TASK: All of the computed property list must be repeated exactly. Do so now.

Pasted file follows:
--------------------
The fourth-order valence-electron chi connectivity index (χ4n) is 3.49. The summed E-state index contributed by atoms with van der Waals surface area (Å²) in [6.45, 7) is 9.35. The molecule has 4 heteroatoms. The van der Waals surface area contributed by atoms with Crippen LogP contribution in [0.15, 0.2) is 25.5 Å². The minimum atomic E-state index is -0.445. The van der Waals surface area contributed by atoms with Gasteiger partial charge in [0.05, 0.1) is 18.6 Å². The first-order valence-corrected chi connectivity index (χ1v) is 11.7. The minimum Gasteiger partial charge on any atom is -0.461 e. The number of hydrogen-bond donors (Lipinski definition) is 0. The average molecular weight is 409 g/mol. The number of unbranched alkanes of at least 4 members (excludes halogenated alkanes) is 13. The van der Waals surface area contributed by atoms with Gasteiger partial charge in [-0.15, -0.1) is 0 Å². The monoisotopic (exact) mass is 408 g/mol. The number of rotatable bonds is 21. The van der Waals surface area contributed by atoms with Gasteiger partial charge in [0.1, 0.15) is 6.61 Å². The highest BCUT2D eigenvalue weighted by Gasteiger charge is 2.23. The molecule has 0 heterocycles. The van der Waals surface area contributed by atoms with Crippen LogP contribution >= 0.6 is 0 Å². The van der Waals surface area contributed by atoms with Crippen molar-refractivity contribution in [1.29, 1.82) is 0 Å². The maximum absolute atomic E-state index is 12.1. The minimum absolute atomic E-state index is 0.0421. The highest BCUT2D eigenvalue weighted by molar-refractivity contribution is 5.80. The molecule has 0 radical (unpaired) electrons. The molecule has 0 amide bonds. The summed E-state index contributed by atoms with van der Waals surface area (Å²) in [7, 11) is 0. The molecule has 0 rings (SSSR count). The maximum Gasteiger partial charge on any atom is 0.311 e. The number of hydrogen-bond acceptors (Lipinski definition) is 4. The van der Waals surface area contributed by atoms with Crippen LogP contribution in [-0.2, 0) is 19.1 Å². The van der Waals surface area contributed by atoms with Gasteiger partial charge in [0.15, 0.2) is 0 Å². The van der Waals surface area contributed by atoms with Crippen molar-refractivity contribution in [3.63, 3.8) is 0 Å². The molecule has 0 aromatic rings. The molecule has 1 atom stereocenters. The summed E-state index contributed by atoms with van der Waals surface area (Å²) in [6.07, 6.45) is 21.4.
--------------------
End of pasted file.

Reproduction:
The fourth-order valence-electron chi connectivity index (χ4n) is 3.49. The summed E-state index contributed by atoms with van der Waals surface area (Å²) in [6.45, 7) is 9.35. The molecule has 4 heteroatoms. The van der Waals surface area contributed by atoms with Crippen LogP contribution in [0.15, 0.2) is 25.5 Å². The minimum atomic E-state index is -0.445. The van der Waals surface area contributed by atoms with Gasteiger partial charge in [0.05, 0.1) is 18.6 Å². The first-order valence-corrected chi connectivity index (χ1v) is 11.7. The minimum Gasteiger partial charge on any atom is -0.461 e. The number of hydrogen-bond donors (Lipinski definition) is 0. The average molecular weight is 409 g/mol. The number of unbranched alkanes of at least 4 members (excludes halogenated alkanes) is 13. The van der Waals surface area contributed by atoms with Gasteiger partial charge in [-0.15, -0.1) is 0 Å². The monoisotopic (exact) mass is 408 g/mol. The number of rotatable bonds is 21. The van der Waals surface area contributed by atoms with Gasteiger partial charge in [0.1, 0.15) is 6.61 Å². The highest BCUT2D eigenvalue weighted by Gasteiger charge is 2.23. The molecule has 0 heterocycles. The van der Waals surface area contributed by atoms with Crippen LogP contribution >= 0.6 is 0 Å². The van der Waals surface area contributed by atoms with Crippen molar-refractivity contribution in [1.29, 1.82) is 0 Å². The maximum absolute atomic E-state index is 12.1. The minimum absolute atomic E-state index is 0.0421. The highest BCUT2D eigenvalue weighted by molar-refractivity contribution is 5.80. The molecule has 0 radical (unpaired) electrons. The molecule has 0 amide bonds. The summed E-state index contributed by atoms with van der Waals surface area (Å²) in [7, 11) is 0. The molecule has 0 rings (SSSR count). The maximum Gasteiger partial charge on any atom is 0.311 e. The number of hydrogen-bond acceptors (Lipinski definition) is 4. The van der Waals surface area contributed by atoms with Crippen LogP contribution in [-0.2, 0) is 19.1 Å². The van der Waals surface area contributed by atoms with Gasteiger partial charge in [0.15, 0.2) is 0 Å². The van der Waals surface area contributed by atoms with Crippen molar-refractivity contribution in [3.63, 3.8) is 0 Å². The molecule has 0 aromatic rings. The molecule has 1 atom stereocenters. The summed E-state index contributed by atoms with van der Waals surface area (Å²) in [6.07, 6.45) is 21.4.